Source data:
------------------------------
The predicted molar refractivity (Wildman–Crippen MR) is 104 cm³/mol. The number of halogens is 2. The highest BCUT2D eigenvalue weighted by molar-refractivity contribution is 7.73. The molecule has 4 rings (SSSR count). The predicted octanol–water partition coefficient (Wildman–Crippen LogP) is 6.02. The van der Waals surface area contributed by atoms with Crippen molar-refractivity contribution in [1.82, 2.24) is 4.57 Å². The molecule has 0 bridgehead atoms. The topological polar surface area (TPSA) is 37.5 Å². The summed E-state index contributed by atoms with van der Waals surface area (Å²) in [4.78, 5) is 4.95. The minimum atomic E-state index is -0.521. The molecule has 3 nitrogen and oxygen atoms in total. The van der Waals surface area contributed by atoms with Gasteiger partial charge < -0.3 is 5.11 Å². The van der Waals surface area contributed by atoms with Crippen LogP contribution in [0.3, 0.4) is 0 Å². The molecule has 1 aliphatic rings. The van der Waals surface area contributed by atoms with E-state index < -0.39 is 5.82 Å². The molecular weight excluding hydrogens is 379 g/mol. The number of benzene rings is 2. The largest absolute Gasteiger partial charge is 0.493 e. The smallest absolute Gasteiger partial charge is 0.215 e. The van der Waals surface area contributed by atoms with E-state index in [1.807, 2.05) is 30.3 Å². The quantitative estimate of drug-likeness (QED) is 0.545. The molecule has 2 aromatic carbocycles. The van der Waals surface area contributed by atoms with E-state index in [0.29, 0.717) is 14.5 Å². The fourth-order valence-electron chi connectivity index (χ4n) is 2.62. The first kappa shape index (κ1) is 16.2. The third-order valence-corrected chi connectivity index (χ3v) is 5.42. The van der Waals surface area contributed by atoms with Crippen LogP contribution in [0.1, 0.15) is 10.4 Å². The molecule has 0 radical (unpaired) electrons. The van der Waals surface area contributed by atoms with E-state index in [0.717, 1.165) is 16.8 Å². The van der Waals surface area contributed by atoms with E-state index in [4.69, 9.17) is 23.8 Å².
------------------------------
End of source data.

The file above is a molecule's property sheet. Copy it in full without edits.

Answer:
The predicted molar refractivity (Wildman–Crippen MR) is 104 cm³/mol. The number of halogens is 2. The highest BCUT2D eigenvalue weighted by molar-refractivity contribution is 7.73. The molecule has 4 rings (SSSR count). The predicted octanol–water partition coefficient (Wildman–Crippen LogP) is 6.02. The van der Waals surface area contributed by atoms with Crippen molar-refractivity contribution in [1.82, 2.24) is 4.57 Å². The molecule has 0 bridgehead atoms. The topological polar surface area (TPSA) is 37.5 Å². The summed E-state index contributed by atoms with van der Waals surface area (Å²) in [4.78, 5) is 4.95. The minimum atomic E-state index is -0.521. The molecule has 3 nitrogen and oxygen atoms in total. The van der Waals surface area contributed by atoms with Gasteiger partial charge < -0.3 is 5.11 Å². The van der Waals surface area contributed by atoms with Crippen LogP contribution in [0.3, 0.4) is 0 Å². The molecule has 1 aliphatic rings. The van der Waals surface area contributed by atoms with E-state index < -0.39 is 5.82 Å². The molecular weight excluding hydrogens is 379 g/mol. The number of benzene rings is 2. The largest absolute Gasteiger partial charge is 0.493 e. The smallest absolute Gasteiger partial charge is 0.215 e. The van der Waals surface area contributed by atoms with E-state index in [1.807, 2.05) is 30.3 Å². The quantitative estimate of drug-likeness (QED) is 0.545. The molecule has 2 aromatic carbocycles. The van der Waals surface area contributed by atoms with E-state index in [0.29, 0.717) is 14.5 Å². The fourth-order valence-electron chi connectivity index (χ4n) is 2.62. The first kappa shape index (κ1) is 16.2. The third-order valence-corrected chi connectivity index (χ3v) is 5.42. The van der Waals surface area contributed by atoms with Crippen LogP contribution in [0.1, 0.15) is 10.4 Å². The molecule has 0 radical (unpaired) electrons. The van der Waals surface area contributed by atoms with E-state index in [0.717, 1.165) is 16.8 Å². The van der Waals surface area contributed by atoms with E-state index in [4.69, 9.17) is 23.8 Å².